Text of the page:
Results and Discussion

Our results can be divided in three performance groups (Figure 3): 1) only the carotid arteries were segmented (15 cases, 29%); 2) the carotid arteries and other vessels (of similar size, shape and location as the carotid arteries) were segmented (15 cases, 29%)); 3) the carotid arteries were correctly segmented along with other smaller structures that could be removed by post-processing using an area-open filter7 (22 cases, 42%). In all 52 cases, the carotid arteries were segmented. These results are a first step towards a fully automated CCA lumen segmentation tool. Although, we used 52 image sets, they come from only 12 different subjects, which limited the amount of anatomic variability that the CNN has available during its learning stage. The sensitivity, specificity and Dice coefficient results of our method, considering only the structures corresponding to the carotid artery, are summarized in Figure 4. The state-of-the-art Dice coefficient for CCA lumen segmentation3,8 is about 0.93 using semi-automatic methods that do not use time-context information. Our approach achieved a Dice coefficient of 0.91. Unlike the other techniques, however, our method aims towards being fully automated and profits from the time-context information. We expect that with a larger dataset our method will achieve comparable results with the state-of-the-art with the added advantage of being fully automated.


We presented a CNN that capitalizes on time-context information to perform automatic segmentation of the CCA lumen in dynamic MR images. Using a small dataset with 52 MR acquisitions (12 healthy subjects), we were able to achieve a result comparable to the state-of-the-art (Dice coefficient: 0.91 vs 0.93). Our method successfully segmented 37 of the 52 (71%) images without the necessity of user interaction. As future work, we want to investigate this architecture using a larger dataset composed of both healthy and atherosclerotic subjects. This tool will be used inside a larger study to characterize carotid artery distensibility, plaque composition and stenosis to try to understand normal aging and occurrence of cerebrovascular disease.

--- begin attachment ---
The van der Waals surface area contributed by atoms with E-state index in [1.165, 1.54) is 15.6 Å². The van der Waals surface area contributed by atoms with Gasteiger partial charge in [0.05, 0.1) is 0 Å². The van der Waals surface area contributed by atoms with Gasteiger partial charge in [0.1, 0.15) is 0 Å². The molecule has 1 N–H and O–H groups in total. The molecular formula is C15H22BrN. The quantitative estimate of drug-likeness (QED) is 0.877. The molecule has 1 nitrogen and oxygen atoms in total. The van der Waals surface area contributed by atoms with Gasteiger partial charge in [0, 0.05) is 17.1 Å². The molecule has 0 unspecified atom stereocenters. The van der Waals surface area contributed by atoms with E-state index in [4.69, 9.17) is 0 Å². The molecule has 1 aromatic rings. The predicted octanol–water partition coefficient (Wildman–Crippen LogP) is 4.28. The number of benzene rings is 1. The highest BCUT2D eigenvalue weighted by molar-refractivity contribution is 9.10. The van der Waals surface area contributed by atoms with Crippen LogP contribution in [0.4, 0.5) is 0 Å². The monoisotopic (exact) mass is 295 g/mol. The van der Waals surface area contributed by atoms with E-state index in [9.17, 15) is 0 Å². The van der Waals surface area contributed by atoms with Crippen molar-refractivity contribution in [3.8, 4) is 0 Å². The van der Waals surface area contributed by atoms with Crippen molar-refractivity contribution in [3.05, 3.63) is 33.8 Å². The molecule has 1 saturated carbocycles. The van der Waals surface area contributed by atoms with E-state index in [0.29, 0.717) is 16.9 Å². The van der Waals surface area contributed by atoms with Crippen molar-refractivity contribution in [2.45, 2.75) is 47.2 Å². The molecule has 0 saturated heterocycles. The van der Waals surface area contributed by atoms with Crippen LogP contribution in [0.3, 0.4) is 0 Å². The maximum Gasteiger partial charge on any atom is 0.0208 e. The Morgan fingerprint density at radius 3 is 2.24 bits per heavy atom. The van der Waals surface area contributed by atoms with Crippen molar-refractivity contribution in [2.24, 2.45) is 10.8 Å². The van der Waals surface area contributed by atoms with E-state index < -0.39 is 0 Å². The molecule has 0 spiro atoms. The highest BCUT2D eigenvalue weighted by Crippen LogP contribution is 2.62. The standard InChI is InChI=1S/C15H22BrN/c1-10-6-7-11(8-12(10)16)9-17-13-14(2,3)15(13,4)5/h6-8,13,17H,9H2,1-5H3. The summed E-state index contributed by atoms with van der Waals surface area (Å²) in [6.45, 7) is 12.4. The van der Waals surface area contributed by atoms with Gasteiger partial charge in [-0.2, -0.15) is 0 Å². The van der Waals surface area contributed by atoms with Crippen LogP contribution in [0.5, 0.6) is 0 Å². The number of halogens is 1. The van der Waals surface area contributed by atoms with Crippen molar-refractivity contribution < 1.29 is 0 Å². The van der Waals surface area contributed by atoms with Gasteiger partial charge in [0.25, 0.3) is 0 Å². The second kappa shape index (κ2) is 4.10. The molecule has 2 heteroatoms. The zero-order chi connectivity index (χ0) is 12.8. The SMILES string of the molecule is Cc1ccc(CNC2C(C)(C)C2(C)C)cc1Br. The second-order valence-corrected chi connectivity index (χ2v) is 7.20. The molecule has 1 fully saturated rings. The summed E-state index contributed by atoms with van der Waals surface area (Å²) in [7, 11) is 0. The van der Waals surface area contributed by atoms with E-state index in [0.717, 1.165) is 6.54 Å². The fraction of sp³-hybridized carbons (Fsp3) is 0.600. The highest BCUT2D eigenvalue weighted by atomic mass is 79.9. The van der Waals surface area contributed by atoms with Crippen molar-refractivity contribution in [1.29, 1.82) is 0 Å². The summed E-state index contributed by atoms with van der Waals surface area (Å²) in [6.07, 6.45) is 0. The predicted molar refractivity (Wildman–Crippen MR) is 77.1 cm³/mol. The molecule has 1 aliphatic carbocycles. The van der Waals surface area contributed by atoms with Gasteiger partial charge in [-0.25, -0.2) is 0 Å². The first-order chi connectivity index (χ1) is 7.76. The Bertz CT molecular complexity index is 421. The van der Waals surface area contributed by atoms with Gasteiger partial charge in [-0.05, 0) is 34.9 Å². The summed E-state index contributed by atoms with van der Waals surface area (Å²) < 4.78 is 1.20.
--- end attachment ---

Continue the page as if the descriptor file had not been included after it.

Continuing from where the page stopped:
The authors would like to thank Hotchkiss Brain Institute; CAPES process PVE 88881.062158/2014-01; FAPESP CEPID2013/07559-3 and the CREATE I3T program for providing financial support.


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Figure 1 Modified U-net architecture with Gaussian noise in the input and dropout layers.

Figure 2 Periodic nature of the carotid wall movement throughout the cardiac cycle over 16 cardiac phases (left) and modified U-net to include time-context into the segmentation (right).

Figure 3 Example of three groups of segmentation results from our approach with different qualities. CNN was able to correctly segment only the carotids (left). CNN was able to segment the carotids but also segmented a vessel with similar size, shape and location as the carotid (middle). CNN segmented the carotids and also some other structures that can be filtered out in a post-processing step (right).

Figure 4 Box-plots of the Dice coefficient, sensitivity and specificity results.

Proc. Intl. Soc. Mag. Reson. Med. 26 (2018)